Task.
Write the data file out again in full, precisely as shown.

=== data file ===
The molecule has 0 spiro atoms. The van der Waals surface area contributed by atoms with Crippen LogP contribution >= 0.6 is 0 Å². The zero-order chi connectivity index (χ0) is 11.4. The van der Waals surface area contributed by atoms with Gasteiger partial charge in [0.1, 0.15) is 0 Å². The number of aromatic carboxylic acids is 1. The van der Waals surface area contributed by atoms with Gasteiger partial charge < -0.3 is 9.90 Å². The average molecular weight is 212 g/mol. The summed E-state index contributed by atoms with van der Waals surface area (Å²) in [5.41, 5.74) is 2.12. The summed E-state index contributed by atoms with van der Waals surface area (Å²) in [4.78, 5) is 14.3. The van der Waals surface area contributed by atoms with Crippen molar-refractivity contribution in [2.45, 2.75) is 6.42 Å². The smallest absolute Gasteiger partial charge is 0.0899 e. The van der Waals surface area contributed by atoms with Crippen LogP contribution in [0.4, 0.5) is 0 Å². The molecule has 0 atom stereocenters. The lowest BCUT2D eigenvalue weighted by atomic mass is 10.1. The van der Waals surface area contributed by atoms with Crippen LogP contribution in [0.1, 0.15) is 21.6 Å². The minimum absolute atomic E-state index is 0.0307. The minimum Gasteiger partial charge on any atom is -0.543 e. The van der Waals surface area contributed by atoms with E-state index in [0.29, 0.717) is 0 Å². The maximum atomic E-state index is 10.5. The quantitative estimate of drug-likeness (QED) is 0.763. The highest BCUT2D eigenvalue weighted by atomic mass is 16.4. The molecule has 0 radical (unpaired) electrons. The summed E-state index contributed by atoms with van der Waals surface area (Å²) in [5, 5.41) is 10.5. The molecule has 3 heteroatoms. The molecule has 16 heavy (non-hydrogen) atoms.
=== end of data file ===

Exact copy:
The molecule has 0 spiro atoms. The van der Waals surface area contributed by atoms with Crippen LogP contribution >= 0.6 is 0 Å². The zero-order chi connectivity index (χ0) is 11.4. The van der Waals surface area contributed by atoms with Gasteiger partial charge in [0.1, 0.15) is 0 Å². The number of aromatic carboxylic acids is 1. The van der Waals surface area contributed by atoms with Gasteiger partial charge < -0.3 is 9.90 Å². The average molecular weight is 212 g/mol. The summed E-state index contributed by atoms with van der Waals surface area (Å²) in [5.41, 5.74) is 2.12. The summed E-state index contributed by atoms with van der Waals surface area (Å²) in [4.78, 5) is 14.3. The van der Waals surface area contributed by atoms with Crippen molar-refractivity contribution in [2.45, 2.75) is 6.42 Å². The smallest absolute Gasteiger partial charge is 0.0899 e. The van der Waals surface area contributed by atoms with Crippen LogP contribution in [0.4, 0.5) is 0 Å². The molecule has 0 atom stereocenters. The lowest BCUT2D eigenvalue weighted by atomic mass is 10.1. The van der Waals surface area contributed by atoms with Crippen LogP contribution in [0.1, 0.15) is 21.6 Å². The minimum absolute atomic E-state index is 0.0307. The minimum Gasteiger partial charge on any atom is -0.543 e. The van der Waals surface area contributed by atoms with E-state index in [0.29, 0.717) is 0 Å². The maximum atomic E-state index is 10.5. The quantitative estimate of drug-likeness (QED) is 0.763. The highest BCUT2D eigenvalue weighted by atomic mass is 16.4. The molecule has 0 radical (unpaired) electrons. The summed E-state index contributed by atoms with van der Waals surface area (Å²) in [5, 5.41) is 10.5. The molecule has 3 heteroatoms. The molecule has 16 heavy (non-hydrogen) atoms.